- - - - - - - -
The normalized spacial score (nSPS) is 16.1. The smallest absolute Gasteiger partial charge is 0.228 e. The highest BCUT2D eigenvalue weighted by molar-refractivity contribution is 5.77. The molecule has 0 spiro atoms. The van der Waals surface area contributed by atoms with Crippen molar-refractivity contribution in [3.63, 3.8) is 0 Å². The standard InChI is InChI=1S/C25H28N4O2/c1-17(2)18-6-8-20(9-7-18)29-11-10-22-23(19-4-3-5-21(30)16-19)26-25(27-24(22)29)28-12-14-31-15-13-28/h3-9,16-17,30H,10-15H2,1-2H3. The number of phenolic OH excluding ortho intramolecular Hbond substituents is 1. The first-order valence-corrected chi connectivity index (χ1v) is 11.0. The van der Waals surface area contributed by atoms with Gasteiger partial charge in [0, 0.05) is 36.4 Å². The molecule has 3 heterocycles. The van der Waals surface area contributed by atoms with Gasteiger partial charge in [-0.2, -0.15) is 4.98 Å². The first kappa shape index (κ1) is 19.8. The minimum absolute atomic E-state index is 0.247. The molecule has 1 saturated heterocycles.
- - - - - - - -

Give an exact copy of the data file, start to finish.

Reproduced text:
The normalized spacial score (nSPS) is 16.1. The smallest absolute Gasteiger partial charge is 0.228 e. The highest BCUT2D eigenvalue weighted by molar-refractivity contribution is 5.77. The molecule has 0 spiro atoms. The van der Waals surface area contributed by atoms with Crippen molar-refractivity contribution in [3.63, 3.8) is 0 Å². The standard InChI is InChI=1S/C25H28N4O2/c1-17(2)18-6-8-20(9-7-18)29-11-10-22-23(19-4-3-5-21(30)16-19)26-25(27-24(22)29)28-12-14-31-15-13-28/h3-9,16-17,30H,10-15H2,1-2H3. The number of phenolic OH excluding ortho intramolecular Hbond substituents is 1. The first-order valence-corrected chi connectivity index (χ1v) is 11.0. The van der Waals surface area contributed by atoms with Gasteiger partial charge in [0, 0.05) is 36.4 Å². The molecule has 3 heterocycles. The van der Waals surface area contributed by atoms with Gasteiger partial charge in [-0.2, -0.15) is 4.98 Å². The first kappa shape index (κ1) is 19.8. The minimum absolute atomic E-state index is 0.247. The molecule has 1 saturated heterocycles.